Wednesday, February 1, 2006
The University of Houston Law Center has announced a conference titled Should We Site It Here: The Environmental Issues Assoicated With Liquefied Natural Gas:
The Expansion of the use of Liquefied Natural Gas (LNG) and how that utilization will occur is probably the most important energy issue that our country has faced since the first widespread adoption of Nuclear Energy. Energy shortages and the accompanying increasing price of natural gas, along with new federal legislation about siting of LNG terminals ensure that LNG will have an enormous future effect on our energy security, energy usage patterns, prosperity and the environment. The University of Houston Law Center's Environmental & Energy Law & Policy Journal will address this important topic at its second annual symposium entitled "Should we Site it Here: Environmental Issues Associated with LNG Development" on Friday, March 3, at the Hilton Hotel on the University of Houston Campus.
This symposium will specifically address the environmental issues associated with the increasing use of LNG in terms of extraction, importation and utilization, and the appropriate body to make siting decisions. This will be the first academic symposium to address these questions and will feature law professors Peter Appel, Eileen Gauna, and Irma Russell addressing federalism, environmental justice, and environmental impacts of fuel switching. The keynote address will be delivered by the Honorable Danny J. Boggs, of the U.S. Sixth Circuit Court of Appeals and former Deputy Secretary of Energy in the Reagan Administration.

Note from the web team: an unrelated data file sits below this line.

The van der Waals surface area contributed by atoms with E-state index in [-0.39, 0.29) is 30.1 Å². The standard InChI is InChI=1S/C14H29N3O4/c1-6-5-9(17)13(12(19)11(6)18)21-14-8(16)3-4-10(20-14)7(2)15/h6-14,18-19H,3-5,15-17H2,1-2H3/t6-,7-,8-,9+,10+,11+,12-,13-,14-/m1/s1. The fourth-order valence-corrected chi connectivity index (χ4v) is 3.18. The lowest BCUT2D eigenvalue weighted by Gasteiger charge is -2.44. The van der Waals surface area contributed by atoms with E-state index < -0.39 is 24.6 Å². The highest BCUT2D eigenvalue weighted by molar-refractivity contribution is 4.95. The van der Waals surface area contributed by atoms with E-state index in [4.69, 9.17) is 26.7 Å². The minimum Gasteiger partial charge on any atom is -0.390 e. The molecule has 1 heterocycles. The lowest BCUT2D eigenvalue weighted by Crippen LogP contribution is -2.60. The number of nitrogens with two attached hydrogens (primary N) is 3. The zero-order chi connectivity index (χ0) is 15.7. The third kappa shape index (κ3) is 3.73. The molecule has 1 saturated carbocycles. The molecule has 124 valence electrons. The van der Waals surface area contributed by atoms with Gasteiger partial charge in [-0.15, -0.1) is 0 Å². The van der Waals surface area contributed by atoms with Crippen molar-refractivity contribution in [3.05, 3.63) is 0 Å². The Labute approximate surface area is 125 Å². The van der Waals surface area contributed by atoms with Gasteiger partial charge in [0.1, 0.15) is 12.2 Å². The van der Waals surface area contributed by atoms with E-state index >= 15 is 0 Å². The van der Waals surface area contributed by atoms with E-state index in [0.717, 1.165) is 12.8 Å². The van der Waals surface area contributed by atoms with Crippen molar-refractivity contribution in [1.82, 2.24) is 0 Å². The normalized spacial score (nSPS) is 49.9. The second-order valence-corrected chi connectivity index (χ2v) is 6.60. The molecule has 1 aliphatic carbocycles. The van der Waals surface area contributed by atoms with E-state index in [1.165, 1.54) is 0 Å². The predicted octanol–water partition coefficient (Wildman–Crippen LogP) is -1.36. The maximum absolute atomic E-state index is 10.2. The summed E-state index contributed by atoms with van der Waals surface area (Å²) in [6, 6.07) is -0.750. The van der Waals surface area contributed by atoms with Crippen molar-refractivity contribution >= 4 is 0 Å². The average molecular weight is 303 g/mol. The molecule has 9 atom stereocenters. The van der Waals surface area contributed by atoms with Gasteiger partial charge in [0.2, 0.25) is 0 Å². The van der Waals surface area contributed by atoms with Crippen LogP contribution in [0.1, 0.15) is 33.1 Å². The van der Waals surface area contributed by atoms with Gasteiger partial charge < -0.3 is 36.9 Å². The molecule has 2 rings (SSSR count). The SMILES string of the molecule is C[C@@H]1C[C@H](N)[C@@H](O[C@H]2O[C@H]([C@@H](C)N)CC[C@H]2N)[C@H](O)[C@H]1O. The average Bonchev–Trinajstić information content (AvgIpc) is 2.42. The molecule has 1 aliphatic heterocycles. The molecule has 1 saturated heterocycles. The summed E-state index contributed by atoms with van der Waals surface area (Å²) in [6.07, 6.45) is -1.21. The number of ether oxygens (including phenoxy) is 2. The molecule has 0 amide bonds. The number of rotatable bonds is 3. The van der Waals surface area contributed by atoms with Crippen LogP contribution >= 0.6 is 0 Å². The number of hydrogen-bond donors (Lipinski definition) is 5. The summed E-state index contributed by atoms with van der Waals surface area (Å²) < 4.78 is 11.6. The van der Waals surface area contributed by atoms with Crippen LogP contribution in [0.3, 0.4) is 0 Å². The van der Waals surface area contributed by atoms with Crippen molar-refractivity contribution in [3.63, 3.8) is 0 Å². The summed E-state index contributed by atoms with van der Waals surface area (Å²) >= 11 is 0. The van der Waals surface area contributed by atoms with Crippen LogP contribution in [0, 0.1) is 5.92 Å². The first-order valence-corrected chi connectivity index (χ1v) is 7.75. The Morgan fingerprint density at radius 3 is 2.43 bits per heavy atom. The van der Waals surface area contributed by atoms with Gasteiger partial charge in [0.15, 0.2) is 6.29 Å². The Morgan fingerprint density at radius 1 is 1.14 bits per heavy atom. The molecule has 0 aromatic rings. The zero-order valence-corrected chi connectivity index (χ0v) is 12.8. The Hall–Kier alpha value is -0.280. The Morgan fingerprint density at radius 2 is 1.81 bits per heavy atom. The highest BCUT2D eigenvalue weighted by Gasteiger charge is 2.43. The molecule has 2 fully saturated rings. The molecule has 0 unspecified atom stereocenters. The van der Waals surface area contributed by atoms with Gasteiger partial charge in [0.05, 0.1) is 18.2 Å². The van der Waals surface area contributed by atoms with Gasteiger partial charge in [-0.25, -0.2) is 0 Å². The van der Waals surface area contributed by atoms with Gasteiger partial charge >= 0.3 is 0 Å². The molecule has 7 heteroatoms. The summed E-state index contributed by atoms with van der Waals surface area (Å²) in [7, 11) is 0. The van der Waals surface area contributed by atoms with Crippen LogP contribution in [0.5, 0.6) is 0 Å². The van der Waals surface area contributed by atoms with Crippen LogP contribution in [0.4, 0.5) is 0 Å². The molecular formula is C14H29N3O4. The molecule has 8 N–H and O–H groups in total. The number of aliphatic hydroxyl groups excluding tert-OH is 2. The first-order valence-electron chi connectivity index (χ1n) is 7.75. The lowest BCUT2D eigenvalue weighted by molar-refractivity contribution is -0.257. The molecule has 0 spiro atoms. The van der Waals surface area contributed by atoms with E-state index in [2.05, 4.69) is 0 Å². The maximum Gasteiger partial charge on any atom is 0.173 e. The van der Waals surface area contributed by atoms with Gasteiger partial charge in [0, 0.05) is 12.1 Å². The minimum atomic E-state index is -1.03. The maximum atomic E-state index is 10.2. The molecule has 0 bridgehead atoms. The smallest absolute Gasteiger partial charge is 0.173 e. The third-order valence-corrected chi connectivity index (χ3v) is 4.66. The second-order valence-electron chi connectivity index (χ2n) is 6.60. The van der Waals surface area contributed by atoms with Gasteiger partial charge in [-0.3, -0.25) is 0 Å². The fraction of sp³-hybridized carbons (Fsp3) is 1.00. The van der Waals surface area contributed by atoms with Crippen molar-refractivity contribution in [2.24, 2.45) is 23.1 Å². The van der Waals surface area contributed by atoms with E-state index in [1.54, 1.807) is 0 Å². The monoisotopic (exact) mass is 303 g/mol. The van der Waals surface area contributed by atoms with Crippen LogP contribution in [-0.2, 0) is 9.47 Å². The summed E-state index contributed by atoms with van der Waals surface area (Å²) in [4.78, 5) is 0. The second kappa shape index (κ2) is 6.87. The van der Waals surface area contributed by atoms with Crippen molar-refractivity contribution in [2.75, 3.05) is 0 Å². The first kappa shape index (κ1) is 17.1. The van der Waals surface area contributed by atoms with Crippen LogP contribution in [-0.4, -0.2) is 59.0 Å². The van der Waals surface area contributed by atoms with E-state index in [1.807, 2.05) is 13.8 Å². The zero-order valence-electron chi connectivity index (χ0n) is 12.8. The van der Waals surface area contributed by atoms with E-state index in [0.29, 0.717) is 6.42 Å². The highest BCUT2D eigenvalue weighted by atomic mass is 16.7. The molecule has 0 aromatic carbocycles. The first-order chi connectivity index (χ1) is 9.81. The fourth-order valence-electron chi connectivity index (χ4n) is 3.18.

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Wednesday, January 18, 2006
A recent volume of Environmental Law (Rule of Capture in 35 Environmental Law no. 4 (2005)) contains a symposium on the rule of capture. Four of the eight articles from the symposium are now available on SSRN:
The Role of Captives in the Rule of Capture, Lea S. Vandervelde (University of Iowa College of Law).
This article makes two important comments about how the Rule of Capture as a distributional measure excludes certain groups.
First, The Rule of Capture as formulated by John Locke effectively shut out two kinds of co-claimants from the commons of North America: free original inhabitants and men and women who were in the service of others, even when these people were indispensable to the act of capture. Though the Capture rule resonates as an ethically based distributional principle, its three ethical premises are not carried through when applied to the commons of North America. The three premises are: 1. first in time, first in right; 2. the deservedness of the laboring person who capture the resource; and 3. hunger as a human condition shared by all. The article demonstrates how Native Americans are excluded in Locke's formulation though they have strong claims of first in time, and servants and slaves are excluded despite having strong claims to deservedness as the laboring person who actually does the capturing of the resource. Hence, Locke's formulation as an apologist for conquest and domination appears to have the instrumental and anti-democratic objective of delegitimating the claims of these two groups of peoples to the commons.